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The award-winning Wisconsin Center for Investigative Journalism is seeking applicants for three paid summer internships.

The interns will report on investigative stories and may use other skills, including photography and data analysis and visualization, to produce investigative coverage.

The internships will begin in June 2014 and end in August. The internships may be extended.

Eligibility is limited to undergraduate and graduate students who are enrolled, at the time of application, in the University of Wisconsin-Madison School of Journalism and Mass Communication, where the nonprofit and nonpartisan Center is based.

Pay is $10 an hour. The schedule is about 40 hours per week and is flexible.

The application deadline is 5 p.m. Monday, Dec. 16, 2013.

Interns are provided office space in Vilas Communication Hall.

Interns receive intensive training and experience in interviewing, researching and writing. They work with the Center’s staff and partners at Wisconsin Public Radio and Wisconsin Public Television to produce high-impact investigative journalism on government integrity and quality-of-life issues.

Interns also assist mainstream and ethnic media outlets around Wisconsin in investigative coverage. Some travel around Wisconsin may be required. Access to a vehicle and a laptop is required.

In-depth, investigative and computer-assisted reporting skills are preferred. Web, audio and video skills are desirable.

Reports are distributed by, the Center’s Web site; public radio and television; and news organizations around the state.

Applicants must submit the following in electronic form to Executive Director Andy Hall at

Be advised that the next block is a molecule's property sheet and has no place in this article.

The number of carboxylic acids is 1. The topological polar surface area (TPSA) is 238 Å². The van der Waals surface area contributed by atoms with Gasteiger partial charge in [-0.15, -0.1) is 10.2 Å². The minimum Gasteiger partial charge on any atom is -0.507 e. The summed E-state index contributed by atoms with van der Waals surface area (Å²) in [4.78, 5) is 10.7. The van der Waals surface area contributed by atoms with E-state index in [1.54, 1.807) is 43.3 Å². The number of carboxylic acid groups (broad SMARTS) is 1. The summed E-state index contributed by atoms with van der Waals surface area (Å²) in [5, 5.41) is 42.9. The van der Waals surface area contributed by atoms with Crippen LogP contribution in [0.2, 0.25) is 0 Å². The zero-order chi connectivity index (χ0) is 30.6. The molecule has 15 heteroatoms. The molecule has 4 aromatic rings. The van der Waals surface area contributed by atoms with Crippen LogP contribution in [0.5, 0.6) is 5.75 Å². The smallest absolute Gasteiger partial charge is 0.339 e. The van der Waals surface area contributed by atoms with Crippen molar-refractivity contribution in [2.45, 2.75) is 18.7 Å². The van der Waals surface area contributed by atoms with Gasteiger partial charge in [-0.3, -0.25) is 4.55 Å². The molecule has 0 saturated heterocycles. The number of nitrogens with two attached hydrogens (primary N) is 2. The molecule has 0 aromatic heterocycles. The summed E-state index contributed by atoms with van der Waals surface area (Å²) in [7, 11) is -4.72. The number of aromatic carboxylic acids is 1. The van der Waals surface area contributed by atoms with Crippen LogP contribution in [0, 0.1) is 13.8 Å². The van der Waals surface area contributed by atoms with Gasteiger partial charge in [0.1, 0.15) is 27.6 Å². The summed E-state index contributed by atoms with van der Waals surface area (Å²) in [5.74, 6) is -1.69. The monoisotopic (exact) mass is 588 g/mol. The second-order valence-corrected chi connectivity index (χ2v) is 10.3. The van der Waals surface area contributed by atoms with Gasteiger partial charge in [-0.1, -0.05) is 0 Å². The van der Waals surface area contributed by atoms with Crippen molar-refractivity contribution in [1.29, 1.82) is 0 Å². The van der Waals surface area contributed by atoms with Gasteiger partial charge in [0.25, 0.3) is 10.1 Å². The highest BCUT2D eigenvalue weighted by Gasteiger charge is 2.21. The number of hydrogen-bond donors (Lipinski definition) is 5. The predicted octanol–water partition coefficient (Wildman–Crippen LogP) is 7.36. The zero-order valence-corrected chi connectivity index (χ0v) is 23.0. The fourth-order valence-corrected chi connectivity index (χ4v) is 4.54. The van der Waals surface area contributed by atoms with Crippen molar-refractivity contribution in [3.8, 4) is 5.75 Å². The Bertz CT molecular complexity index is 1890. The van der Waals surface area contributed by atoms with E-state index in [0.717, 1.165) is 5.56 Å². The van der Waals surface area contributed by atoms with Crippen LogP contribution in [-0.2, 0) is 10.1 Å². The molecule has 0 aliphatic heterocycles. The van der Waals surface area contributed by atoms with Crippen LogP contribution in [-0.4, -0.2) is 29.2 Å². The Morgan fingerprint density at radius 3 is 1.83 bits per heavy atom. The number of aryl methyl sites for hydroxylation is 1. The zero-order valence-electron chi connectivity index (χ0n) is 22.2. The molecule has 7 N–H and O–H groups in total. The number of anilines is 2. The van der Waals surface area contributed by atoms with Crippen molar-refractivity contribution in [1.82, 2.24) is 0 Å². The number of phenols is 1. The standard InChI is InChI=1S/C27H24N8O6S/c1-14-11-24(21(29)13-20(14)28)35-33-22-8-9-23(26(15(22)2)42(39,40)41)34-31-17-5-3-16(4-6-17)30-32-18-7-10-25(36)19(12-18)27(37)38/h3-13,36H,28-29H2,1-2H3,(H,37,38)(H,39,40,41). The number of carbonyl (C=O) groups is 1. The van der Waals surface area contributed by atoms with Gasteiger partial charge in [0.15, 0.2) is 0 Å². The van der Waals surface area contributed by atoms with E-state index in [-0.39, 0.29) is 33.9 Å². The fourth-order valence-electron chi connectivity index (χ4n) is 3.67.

• One-page letter describing why you’re qualified for the job.
  • Resume including work and journalistic experience, awards, GPA and two references.
  • Up to five examples of published or broadcast work. Students who want to do photos, videos or other multimedia should provide portfolios.
  • One story pitch, no longer than three paragraphs. A pitch is not a topic. It should summarize the story in a single sentence, and explain who is affected by the situation, why the public should care, and how you plan to get it done.

Questions may be directed to Hall at, 608-262-3642, or in the Center’s office, 5006 Vilas Communication Hall.

The Center strives to increase the quality and amount of investigative reporting across Wisconsin and to train the current and next generations of investigative journalists while creating a replicable, collaborative model for local investigative journalism. The Center is guided by its values: Protect the vulnerable. Expose wrongdoing. Seek solutions. It focuses on government integrity — particularly the role of money in politics and policymaking — and quality of life issues of importance to the people of Wisconsin, including the environment, justice system, education, economic issues, health and public safety.

Over the past three years, stories produced by the Center’s staff, interns and classroom collaborations have received 17 Milwaukee Press Club awards, a citation from the Dane County chapter of the National Alliance on Mental Illness, and twice has been named a finalist in the student category of the Investigative Reporters and Editors Awards. In 2012, the Center’s collaboration with the UW-Madison journalism school won the Associated Press Media Editor’s first Innovator of the Year for College Students award.

The Center’s former interns are thriving in journalism and related fields. They have worked for news organizations across the nation and around the world, including the Green Bay Press-Gazette,, Voice of San Diego, NBC, Appleton Post-Crescent, The Nation, Yakima Herald Republic, Forbes and The Associated Press.

More details about the Center’s journalistic and financial operations are available at:

The nonprofit Wisconsin Center for Investigative Journalism ( collaborates with Wisconsin Public Radio, Wisconsin Public Television, other news media and the UW-Madison School of Journalism and Mass Communication. All works created, published, posted or disseminated by the Center do not necessarily reflect the views or opinions of UW-Madison or any of its affiliates.

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